I am tired today… very, very tired. More than just because I was up later than usual last night, the emotional drain of the evening all together was just exhausting. What started as an exciting and amazing orientation at my oldest daughter’s new school as she enters the 5th grade next year ended with tears at dinner from all three girls and conversations with mommy when home and getting ready for bed that left me in worried tears too. Change is hard for anyone. Once you get a good routine going changing it up is hard. So it did not surprise me that the kids would have a hard time with big sister moving on. What surprised me was the comments that they made that so clearly came from fear, the unknown and a place of worry. What also surprised me was my seemingly inability to know what to say When All Three Kids are in Tears.
“It is all happening so fast!’ Katie, 9
She sat on my bed, tears running down her pretty face from her crisp, blue eyes, yearning for me to fix it all. I couldn’t. It is happening too fast. She is growing up way too fast. I did blink. As I held her hand that used to be so much smaller than mine, I didn’t know how to convey that she was right. Thinking I was stalling on answering and hoping that she would say something else that I could use to provide soothing words, I asked her what was all changing too fast? She started to cry and sad that even though she knew all of her friends were moving too, she was going to miss her elementary school and the teachers. All I could do was agree with her. I told her that she was right. That things were changing too fast. That they would always seem like they were. That there was nothing she could do about it. So I just held her and let her cry. Eventually, with talk of how we were going to decorate her locker, the fact that she would now have an hour at home with me alone before her sister’s get home from school and other positives, the tears subsided and the ‘I am so tired’ silliness began. About that time, my other two girls knocked on the door, tears in their eyes.
‘She always gets to do things first!’ Sarah, 8
We all know it so well. Especially if we are a younger sibling. Big sister gets to go to the new school, she gets to be the only Pace girl in a school and she get her own…. wait for it…. LOCKER!!! Side note: seriously, you should have heard the gasp of happy when the kids learned that they would get their own lockers!! Sarah was jealous from the moment she got home from school and found out that Katie was having a special night. She is very competitive (my trait) and wants to be as good if not better than her big sister (again, totally my fault). So Katie moving up and moving on to new and exciting things is very, very hard for Sarah to accept. All I could do was remind her of the things she has gotten first, ie: Good Citizen award, top reader, and so on. She felt a little better but this one cried until she fell asleep in my bed. I have no idea how to make it better for her. I just have to keep talking to her, I guess. Making her feel like an individual deigned to succeed on her own and to take her own path, no matter what her sister’s do.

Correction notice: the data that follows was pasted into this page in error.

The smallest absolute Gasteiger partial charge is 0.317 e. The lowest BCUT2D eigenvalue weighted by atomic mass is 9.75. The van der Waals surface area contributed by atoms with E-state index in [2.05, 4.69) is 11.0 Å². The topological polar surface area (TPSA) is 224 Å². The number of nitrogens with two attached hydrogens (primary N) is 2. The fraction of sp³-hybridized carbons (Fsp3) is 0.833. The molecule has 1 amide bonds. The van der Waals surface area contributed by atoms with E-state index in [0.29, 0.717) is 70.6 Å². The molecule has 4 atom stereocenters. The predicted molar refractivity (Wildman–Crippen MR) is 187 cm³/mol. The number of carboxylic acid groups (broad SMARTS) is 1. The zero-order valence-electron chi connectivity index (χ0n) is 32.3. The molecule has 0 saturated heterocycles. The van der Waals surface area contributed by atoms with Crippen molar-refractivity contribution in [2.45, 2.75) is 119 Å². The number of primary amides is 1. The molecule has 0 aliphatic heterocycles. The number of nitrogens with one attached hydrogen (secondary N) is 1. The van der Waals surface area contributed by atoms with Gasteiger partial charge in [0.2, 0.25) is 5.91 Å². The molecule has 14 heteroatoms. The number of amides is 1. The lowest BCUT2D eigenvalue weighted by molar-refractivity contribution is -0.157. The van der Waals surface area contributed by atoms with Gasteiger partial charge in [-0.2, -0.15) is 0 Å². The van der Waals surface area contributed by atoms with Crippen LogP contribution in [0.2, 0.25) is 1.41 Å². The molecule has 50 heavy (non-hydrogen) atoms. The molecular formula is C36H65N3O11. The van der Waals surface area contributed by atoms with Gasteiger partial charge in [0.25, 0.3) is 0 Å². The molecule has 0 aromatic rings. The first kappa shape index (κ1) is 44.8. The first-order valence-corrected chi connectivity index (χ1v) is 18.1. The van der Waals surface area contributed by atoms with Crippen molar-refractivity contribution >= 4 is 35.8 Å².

‘No one will talk to me anymore!’ Megan, 6
Come to find out that when my girls get to school early and all head in to have their second breakfast of the day, they have to sit at assigned tables. Katie and Megan’s tables are close to each other. Sarah’s table is on the other side of the cafeteria. So Megan loves that her big sister is there to talk to her when their friends are not there for breakfast. While this melted my heart, knowing that Katie was making sure her little sister was not alone, it also broke my heart. All I could do was tell her that Sarah would be closer to her table next year. Ignoring a tired and grumpy Sarah saying, ‘I am not going to talk to her!’, I told her that if Sarah ignored her she was to make monkey noises at her until she laughed. Even tired and grumpy Sarah laughed at this idea. I held my littlest one, knowing how hard it has to be to see her big sister, her protector, moving on and leaving her behind. But I didn’t know what else to tell her.
‘I don’t know how to fix this.’ Mommy, 43
I don’t. I don’t know how to help my three babies through the changes ahead gracefully. I feel like a new mom coming home with a newborn, praying I know just enough to keep her alive. I don’t feel like anything I said to them made them feel any better about the changes ahead. Though I know that change is inevitable and this is just the first in a long line of them, I am not dealing with it much better than they are. After I had one tucked in with me and the other two sleeping in their rooms, it was mom’s turn to cry. All I can hope is that I can have the patience to listen, the wisdom to let them talk, the heart to let them hurt and the knowledge to help them through. It’s just a new school after all. Surely we can make it through…